The first four tracks form a red herring of sorts, with the star getting a chance to bring a bit of herself to the tracks. Her personal style - essentially a sexually risque distortion of Missy Elliot - is ablaze, while a wave of weirdo-rap production squares up for the occasion. On 'Roman Holiday' she's allowed a trite, lip-service framing device to establish the album's loose concept/alter-ego (the titular 'Roman'). With the star in imperious-queen mode: she talks in an English accent, offers a verse of 'O Come All Ye Faithful' and raps like a hysterical Tudor spinster. It's what she does best, a rap-charged supercharging of GaGa's performance-art pop.

Next comes the coldly spare 'I Am Your Leader': the Young Money sound filtered through Minaj's Afro-alien aesthetic, as sci-fi modulations bubble up over a single subsonic kickdrum. The similarly simmering 'Beez In The Trap' meanwhile, is as detached and leftfield as a mainstream pop album is able to be - piercing pops of MIDI ringing through the draughty malaise of cavernous space. Again it's the single kickdrum which anchors the almost weightless production. After which, all out dis-track 'HOV Lane' is Minaj almost completely untrammelled, her 'blink-stink' flow at full stretch. But by the time we get to closer and vintage Minaj cut 'Stank Hoe', so well established in your mind is the image of her cowing to the money-men, it sabotages the 'Lady Weezy''s attempts at 'empowerment female'.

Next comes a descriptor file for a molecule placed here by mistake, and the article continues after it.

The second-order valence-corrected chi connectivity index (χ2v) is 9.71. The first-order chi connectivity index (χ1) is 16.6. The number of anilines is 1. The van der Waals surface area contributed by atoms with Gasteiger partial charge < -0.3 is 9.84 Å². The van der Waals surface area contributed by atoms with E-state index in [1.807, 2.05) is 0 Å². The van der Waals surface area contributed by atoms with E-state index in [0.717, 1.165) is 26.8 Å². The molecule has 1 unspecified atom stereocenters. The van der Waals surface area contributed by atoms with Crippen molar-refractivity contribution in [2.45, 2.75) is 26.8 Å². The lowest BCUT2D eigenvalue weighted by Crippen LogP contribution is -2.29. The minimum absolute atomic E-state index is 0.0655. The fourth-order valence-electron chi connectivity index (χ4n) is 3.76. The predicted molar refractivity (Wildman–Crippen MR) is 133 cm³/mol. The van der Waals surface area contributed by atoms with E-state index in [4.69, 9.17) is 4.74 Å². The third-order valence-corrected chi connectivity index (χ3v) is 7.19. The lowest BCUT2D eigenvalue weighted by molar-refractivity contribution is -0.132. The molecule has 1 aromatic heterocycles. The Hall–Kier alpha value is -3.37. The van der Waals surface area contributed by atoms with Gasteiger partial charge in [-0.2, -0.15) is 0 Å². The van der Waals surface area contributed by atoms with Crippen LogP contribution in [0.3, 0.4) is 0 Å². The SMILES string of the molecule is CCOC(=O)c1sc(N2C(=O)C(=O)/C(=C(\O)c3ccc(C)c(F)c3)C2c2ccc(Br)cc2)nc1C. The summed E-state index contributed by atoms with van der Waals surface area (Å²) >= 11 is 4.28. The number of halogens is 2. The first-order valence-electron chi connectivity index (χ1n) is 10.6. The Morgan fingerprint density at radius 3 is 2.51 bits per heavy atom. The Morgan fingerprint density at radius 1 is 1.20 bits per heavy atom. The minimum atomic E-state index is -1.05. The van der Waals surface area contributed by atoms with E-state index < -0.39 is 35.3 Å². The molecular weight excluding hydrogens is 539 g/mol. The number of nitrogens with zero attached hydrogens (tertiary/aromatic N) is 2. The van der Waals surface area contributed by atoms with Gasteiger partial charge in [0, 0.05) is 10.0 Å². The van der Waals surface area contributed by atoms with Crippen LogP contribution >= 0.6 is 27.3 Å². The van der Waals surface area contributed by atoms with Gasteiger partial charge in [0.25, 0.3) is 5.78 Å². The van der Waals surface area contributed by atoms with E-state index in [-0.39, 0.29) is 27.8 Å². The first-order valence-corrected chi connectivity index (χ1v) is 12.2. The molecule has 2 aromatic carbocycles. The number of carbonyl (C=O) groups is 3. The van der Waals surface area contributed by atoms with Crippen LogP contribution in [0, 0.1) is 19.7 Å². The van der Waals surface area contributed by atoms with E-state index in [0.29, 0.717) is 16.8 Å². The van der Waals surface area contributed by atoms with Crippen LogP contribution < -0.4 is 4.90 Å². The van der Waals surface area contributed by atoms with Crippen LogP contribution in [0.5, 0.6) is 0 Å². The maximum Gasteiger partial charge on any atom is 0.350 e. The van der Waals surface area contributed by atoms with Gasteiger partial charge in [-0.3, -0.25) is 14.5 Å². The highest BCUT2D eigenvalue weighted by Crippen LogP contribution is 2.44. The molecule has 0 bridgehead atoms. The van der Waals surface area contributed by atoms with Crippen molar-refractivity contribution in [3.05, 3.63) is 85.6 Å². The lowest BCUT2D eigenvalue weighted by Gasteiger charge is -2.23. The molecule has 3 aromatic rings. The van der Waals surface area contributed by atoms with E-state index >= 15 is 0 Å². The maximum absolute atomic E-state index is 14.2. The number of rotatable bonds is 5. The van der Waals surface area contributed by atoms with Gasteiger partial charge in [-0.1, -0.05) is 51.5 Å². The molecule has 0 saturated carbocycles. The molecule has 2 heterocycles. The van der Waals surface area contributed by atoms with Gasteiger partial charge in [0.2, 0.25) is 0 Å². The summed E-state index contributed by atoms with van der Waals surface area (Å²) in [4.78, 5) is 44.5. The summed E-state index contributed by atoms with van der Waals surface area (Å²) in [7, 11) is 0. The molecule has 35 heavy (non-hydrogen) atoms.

But it's at this point on the album when lines like “I'm a lunatic and this can't be cured with no elixir” begin to lose all credibility, as Minaj is suppressed and duly transformed into, what is effectively, a vocalist, and frequently, a submissive songstress. With the Minaj bit put to bed, relieved from the complicating factor of having to accommodate her style, the producers initiate a six-track run of conservative, cheering, melodically powerful pop songs that have absolutely nothing to do with Minaj's art, and should make her an even more massive star. Considering that even Beyonce albums are persistently patchy, a single giant mass of soon-to-be-hits is a frightening sign of things to come - she's here for good, it seems. The trio of four-to-the-floor ravers are the best of their kind, the most appealing since Kelis' 'Acapella'. Imagine 'We Found Love' x 3, but with a trifle more heart, groove and idiosyncrasy. Then what follows is a very spirit-crushed Trinadadian being drooled over by bible-belt tween-pop. 'Young Forever' is a 12-year-old Minaj doing Owl City with I-love-Jesus-and-my-fans stadium-pop choruses while the Beeny Man-featuring 'Gunshot' is sweet Caribbean-pop, and 'Starships' a bit like Bob Sinclair being gunned down by Deadmau5. 'Marilyn Monroe' is all ornate piano and crocodile tears, while 'Right By Your Side' is a startlingly insincere ballad with a classical music bedding and a short Minaj solo about dicks.

In her defence, the star avoids playing the role of prey or darling love interest to the various guesting male stars - Chris Brown, 2 Chainz, Rick Ross and Cam'ron. In short, she's nobody's bitch.

Young Money need to start building albums from the star's style outwards - approaching pop appeal through the prism of their talent's truly unique minds - if they want to avoid the generic. God forbid Janelle Monae should suffer the same fate...